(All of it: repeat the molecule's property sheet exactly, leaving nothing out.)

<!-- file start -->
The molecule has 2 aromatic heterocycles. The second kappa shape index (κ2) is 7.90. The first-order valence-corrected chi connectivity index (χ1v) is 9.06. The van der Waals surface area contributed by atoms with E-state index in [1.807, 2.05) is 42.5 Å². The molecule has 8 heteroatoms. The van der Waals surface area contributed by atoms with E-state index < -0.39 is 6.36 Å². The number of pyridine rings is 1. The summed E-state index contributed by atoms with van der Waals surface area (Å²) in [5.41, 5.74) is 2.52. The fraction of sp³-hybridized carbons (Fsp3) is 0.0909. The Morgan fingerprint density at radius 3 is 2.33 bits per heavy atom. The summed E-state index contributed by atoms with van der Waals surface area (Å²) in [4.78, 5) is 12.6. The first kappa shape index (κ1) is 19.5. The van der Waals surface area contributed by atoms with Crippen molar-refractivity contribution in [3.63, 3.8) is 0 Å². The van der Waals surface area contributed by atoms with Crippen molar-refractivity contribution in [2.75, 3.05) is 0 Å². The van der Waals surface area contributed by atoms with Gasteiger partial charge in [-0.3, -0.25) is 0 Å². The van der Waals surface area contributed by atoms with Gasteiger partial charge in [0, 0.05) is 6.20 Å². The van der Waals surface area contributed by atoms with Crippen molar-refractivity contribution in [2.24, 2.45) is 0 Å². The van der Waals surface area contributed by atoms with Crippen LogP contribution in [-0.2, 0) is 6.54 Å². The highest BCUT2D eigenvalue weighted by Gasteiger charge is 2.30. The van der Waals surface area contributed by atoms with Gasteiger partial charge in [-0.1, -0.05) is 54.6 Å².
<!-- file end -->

The molecule has 2 aromatic heterocycles. The second kappa shape index (κ2) is 7.90. The first-order valence-corrected chi connectivity index (χ1v) is 9.06. The van der Waals surface area contributed by atoms with E-state index in [1.807, 2.05) is 42.5 Å². The molecule has 8 heteroatoms. The van der Waals surface area contributed by atoms with E-state index < -0.39 is 6.36 Å². The number of pyridine rings is 1. The summed E-state index contributed by atoms with van der Waals surface area (Å²) in [5.41, 5.74) is 2.52. The fraction of sp³-hybridized carbons (Fsp3) is 0.0909. The Morgan fingerprint density at radius 3 is 2.33 bits per heavy atom. The summed E-state index contributed by atoms with van der Waals surface area (Å²) in [4.78, 5) is 12.6. The first kappa shape index (κ1) is 19.5. The van der Waals surface area contributed by atoms with Crippen molar-refractivity contribution in [3.63, 3.8) is 0 Å². The van der Waals surface area contributed by atoms with Crippen molar-refractivity contribution in [2.75, 3.05) is 0 Å². The van der Waals surface area contributed by atoms with Gasteiger partial charge in [-0.3, -0.25) is 0 Å². The van der Waals surface area contributed by atoms with Gasteiger partial charge in [0, 0.05) is 6.20 Å². The van der Waals surface area contributed by atoms with Crippen molar-refractivity contribution in [2.24, 2.45) is 0 Å². The van der Waals surface area contributed by atoms with Crippen LogP contribution in [-0.2, 0) is 6.54 Å². The highest BCUT2D eigenvalue weighted by Gasteiger charge is 2.30. The van der Waals surface area contributed by atoms with Gasteiger partial charge in [-0.1, -0.05) is 54.6 Å².